“The assumption that animals are without rights and the illusion that our treatment of them has no moral significance is a positively outrageous example of Western crudity and barbarity. Universal compassion is the only guarantee of morality.” Arthur Schopenhaur
I cringe when I hear about the latest animal abuse investigation. Hundreds of animals hidden away, living in a place barely resembling a home; offered nothing more than a rusty cage, muddy water and a crumb of food. Not every story is that gruesome, but they all come pretty close.
According to the Humane Society, in the U.S. alone, 10.2 million people are physically assaulted by their spouse every year and 70% of domestic violence victims said that their abuser also targeted the house pet. “There is overwhelming evidence that [animal abuse] is linked to crimes against people, including violent crimes and domestic violence,” said Mary Lou Randour, a psychologist devoted to animal rights advocacy. “It’s not about protecting people or animals, it’s [about] protecting them both.”
The way people treat animals is a reflection of the way they treat people. If animal abusers aren’t properly punished for their crimes, then an opportunity for abuse prevention is needlessly ignored. Defenseless animals placed in situations they are incapable of controlling is unacceptable. If animals were given more rights, and if those rights were strictly enforced, people would abuse animals less often.
The Human Society references a 2001-2004 study by the Chicago Police Department which “revealed a startling propensity for offenders charged with crimes against animals to commit other violent offenses toward human victims.” Sixty-five percent of offenders who were arrested for crimes relating to animal abuse had been arrested for battery against another person.
Clearly, there is a correlation between human abuse and animal abuse. If that is the case, why are people who hurt animals punished less often and less harshly than those who abuse people? The Humane Society reports that in some states, a perpetrator gets a felony charge only if he or she has a previous animal cruelty conviction. Would people be okay if child abusers were only punished if they abused twice? The Humane Society “believes all states should allow felony charges for egregious cruelty regardless of whether the perpetrator has a prior conviction,” a position I fully support.
Animals’ capacity to experience pain and pleasure reveals greater warrant for more legal rights. Jeremy Bentham, the founder of the reforming utilitarian school of moral philosophy, stated that when discussing a person or animal’s rights, “the question is not ‘can they reason?’ nor ‘can they talk?’ but ‘can they suffer?’” All animals have the capacity to suffer like humans do. Animals experience “pain, pleasure, fear, frustration, loneliness, and motherly love.” Therefore, they should be entitled to basic rights and fair treatment.
A recent survey found that “nearly one-third of Americans believe animals should have the same rights as people,” a 25 percent increase from 2008 (CBS News). Only 3 percent of the people surveyed believe animals don’t require protection from harm and exploitation “since they are just animals”.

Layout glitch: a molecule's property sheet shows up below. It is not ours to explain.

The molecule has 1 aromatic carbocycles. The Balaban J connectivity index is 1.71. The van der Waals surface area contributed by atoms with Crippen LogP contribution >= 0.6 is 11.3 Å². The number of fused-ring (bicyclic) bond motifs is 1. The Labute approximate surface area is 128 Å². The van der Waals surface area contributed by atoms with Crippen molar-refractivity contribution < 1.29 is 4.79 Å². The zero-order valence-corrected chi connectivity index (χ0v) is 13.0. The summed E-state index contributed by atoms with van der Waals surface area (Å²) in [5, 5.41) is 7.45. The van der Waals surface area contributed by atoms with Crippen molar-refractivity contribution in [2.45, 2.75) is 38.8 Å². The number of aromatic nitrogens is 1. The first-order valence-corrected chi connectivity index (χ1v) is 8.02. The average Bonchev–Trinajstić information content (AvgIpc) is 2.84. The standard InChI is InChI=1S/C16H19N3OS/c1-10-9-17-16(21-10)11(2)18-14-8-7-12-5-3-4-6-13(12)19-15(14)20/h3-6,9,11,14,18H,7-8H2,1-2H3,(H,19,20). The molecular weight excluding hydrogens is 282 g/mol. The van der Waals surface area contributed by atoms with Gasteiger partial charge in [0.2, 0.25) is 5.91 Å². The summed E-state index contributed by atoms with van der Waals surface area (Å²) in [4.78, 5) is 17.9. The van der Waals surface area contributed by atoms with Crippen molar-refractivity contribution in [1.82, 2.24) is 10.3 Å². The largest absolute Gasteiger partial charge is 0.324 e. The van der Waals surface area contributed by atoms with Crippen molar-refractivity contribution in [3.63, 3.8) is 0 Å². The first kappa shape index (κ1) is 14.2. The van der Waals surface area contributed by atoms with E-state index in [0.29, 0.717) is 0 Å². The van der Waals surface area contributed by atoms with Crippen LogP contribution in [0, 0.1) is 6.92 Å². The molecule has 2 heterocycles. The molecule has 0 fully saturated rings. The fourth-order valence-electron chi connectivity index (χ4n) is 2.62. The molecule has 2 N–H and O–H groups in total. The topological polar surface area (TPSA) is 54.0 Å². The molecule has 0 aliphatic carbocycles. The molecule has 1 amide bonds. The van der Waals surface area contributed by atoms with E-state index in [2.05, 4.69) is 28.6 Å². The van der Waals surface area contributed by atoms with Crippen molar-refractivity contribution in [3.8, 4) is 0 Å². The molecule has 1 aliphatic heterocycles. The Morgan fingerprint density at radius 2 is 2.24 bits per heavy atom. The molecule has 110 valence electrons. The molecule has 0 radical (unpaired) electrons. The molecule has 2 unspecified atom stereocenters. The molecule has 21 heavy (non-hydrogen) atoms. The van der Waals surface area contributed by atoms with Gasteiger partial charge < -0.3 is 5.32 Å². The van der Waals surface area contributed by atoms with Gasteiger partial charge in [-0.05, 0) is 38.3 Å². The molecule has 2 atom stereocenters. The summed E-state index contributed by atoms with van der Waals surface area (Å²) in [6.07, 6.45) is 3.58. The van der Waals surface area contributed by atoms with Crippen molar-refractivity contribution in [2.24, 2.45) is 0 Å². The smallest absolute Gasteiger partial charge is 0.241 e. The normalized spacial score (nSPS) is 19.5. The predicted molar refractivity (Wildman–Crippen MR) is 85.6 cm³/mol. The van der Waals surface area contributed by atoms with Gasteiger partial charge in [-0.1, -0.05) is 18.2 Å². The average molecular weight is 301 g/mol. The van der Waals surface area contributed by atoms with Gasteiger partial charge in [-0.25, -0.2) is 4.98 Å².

The Animal Freedom Foundation says that “animal rights are meant to set limits[on]human behavior.” In theory, the more laws and punishments we have against animal abusers, the more discouraged criminals will be from committing violent behavior. Of course, just because there are laws against an act of behavior does not mean people will follow those laws, but it’s a start.
Recently, there have also been changes to the way the court treats animal abuse crimes. On March 14, 2014, South Dakota was the last of 50 states to execute a felony provision for animal cruelty (Animal Legal Defense Club). Likewise, the FBI enacted a new system of catching potential or repeating animal abusers. As of January 6, 2016, the government agency will collect data on animal crimes “the way it does for other serious crimes like homicide” (Itkowitz) with the goal to collect statistics that will predict trends of animal abuse (Washington Post).
Although the new laws symbolize the evolution of a nationwide effort to treat animal abuse crimes more seriously, there is still a lot of work that needs to be done. The debate of animal rights has been going on for centuries; it’s time for people to act according to their human morals and values. If more people stood up for animals and advocated for their protection by the law, states would take the crime of animal abuse more seriously.
I believe in equal rights for animals because we are morally responsible for taking care of our earth, which includes its animals. Animals deserve more rights because they suffer and feel the way we do. If we let people get away with abusing animals, who’s to say they won’t do the same to people?
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